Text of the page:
From around the world

North America West Area

Youth support community

SAN JOSE, CALIF. - Some 80 youth in the San Jose California South Stake recently took part in a community effort to support the Almaden Valley Emergency Response Team. They formed a choir to perform in an all-day music festival that was held to raise funds for "arks," which are storage containers for food, bedding, and supplies for use in emergencies.

"We believe it is important that we as members of the Church be more involved in our communities outside our Church circles," said stake Pres. Lynn Shurtleff.

The choir's performance was one of many at the festival, sponsored by the community-based organization.

Utah Central Area

Curbing gang violence

SALT LAKE CITY - Incidents of gang violence in Salt Lake City have escalated an alarming 100 percent in the past 10 months, Salt Lake Mayor Deedee Corridini told religious leaders in a meeting Dec. 21. If the city doesn't "get a handle on it we could lose our community," she told clergy meeting in the Joseph Smith Memorial Building in the first of what is expected to be an ongoing forum for local religious leaders to share ideas and implement solutions to the area's social ills. Organizers of the meeting included Elder John E. Fowler of the Seventy and president of the Utah Central Area and the Rev. William K. Weigand of the Catholic Church's Salt Lake Diocese.

The mayor asked the religious leaders to identify families with children who are at risk and intervene early, before the pressure to join a gang begins to mount. She asked for churches to recruit volunteers to help in local schools and appoint "mentors" to these youth who have few, if any, role models.

In an interview with Gerry Pond of the LDS Church's Radio News Service, Elder Fowler said: "We could provide, I don't know how many, mentors for troubled parents or youth we might have in our community. I think that this is one community where, with all the clergy working together, we can really organize that kind of an effort. Can you imagine what good can be done if we have a successful grandparent-aged couple of some religious faith who is willing to spend the time helping either a single parent or even a struggling husband and wife learning how to be better parents?"

North America Central Area

26 faiths join in prayer

DENVER, COLO. - A recent "Day of Prayer" organized by the Colorado Council of Churches at the suggestion of Denver Mayor Wellington Webb involved Latter-day Saints among ministers, priests, rabbis, lay representatives and youth from 26 religious communities.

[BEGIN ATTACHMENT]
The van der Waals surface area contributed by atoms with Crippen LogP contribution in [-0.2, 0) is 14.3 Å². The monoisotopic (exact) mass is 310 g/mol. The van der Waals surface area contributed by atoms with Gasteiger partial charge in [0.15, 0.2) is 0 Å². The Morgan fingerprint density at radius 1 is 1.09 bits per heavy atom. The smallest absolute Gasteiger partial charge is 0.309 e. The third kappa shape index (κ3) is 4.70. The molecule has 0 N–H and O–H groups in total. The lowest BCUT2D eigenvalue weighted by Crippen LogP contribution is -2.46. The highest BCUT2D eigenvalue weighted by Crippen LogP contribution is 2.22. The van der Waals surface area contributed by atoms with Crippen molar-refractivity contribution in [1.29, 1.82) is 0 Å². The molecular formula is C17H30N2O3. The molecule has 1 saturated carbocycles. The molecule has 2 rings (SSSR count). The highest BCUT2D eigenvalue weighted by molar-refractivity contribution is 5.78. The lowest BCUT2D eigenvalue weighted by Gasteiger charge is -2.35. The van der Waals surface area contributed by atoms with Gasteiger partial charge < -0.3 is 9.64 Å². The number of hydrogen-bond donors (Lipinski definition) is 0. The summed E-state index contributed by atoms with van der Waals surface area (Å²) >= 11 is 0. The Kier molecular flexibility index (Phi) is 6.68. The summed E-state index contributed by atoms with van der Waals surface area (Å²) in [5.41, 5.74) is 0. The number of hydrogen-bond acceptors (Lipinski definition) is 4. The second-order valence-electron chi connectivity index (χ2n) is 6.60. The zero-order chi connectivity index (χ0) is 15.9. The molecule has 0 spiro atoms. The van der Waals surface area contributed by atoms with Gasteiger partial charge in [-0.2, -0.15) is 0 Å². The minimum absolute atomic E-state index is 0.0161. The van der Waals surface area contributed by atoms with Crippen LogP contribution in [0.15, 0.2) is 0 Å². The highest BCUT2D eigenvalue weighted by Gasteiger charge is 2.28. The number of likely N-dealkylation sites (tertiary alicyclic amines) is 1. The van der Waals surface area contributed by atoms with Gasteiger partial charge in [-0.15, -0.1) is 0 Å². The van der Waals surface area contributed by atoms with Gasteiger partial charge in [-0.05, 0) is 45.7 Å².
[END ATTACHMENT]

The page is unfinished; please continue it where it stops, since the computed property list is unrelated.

Peggy J. Richard, director/media relations for the Denver Multiregion Public Affairs Council, said about 2,800 people attended the recent event in the Colorado Convention Center. The purpose, she said, was to seek God's help in solving the problem of increasing violence, particularly as it relates to young people, gangs, drugs and drive-by shootings.

"Following approval from the North America Central Area presidency, Pres. Grant Marsh of the Littleton Colorado Stake was asked to act as the adult representative of our Church in offering a prayer for peace" at the event, Sister Richard said. "Cambria Lambertsen, a Laurel in the Seven Hills Ward of the Arapahoe Colorado Stake, offered a prayer in behalf of the youth of the Church."

North America Northeast Area

3,000 family names submitted

SYRACUSE, N.Y. - Following an admonition from Syracuse New York Stake Pres. Dallas Jones to do more family history work, stake members have submitted more than 3,000 names from their family files and completed more than 11,000 temple ordinances.

In December 1992, Pres. Jones challenged stake members to create the equivalent of a stake through family research. The goal was accomplished by the end of October. The stake's Pulaski Ward, under the leadership of Bishop Dennis Dauphin, expects to have another 2,000 family names submitted by March 1994.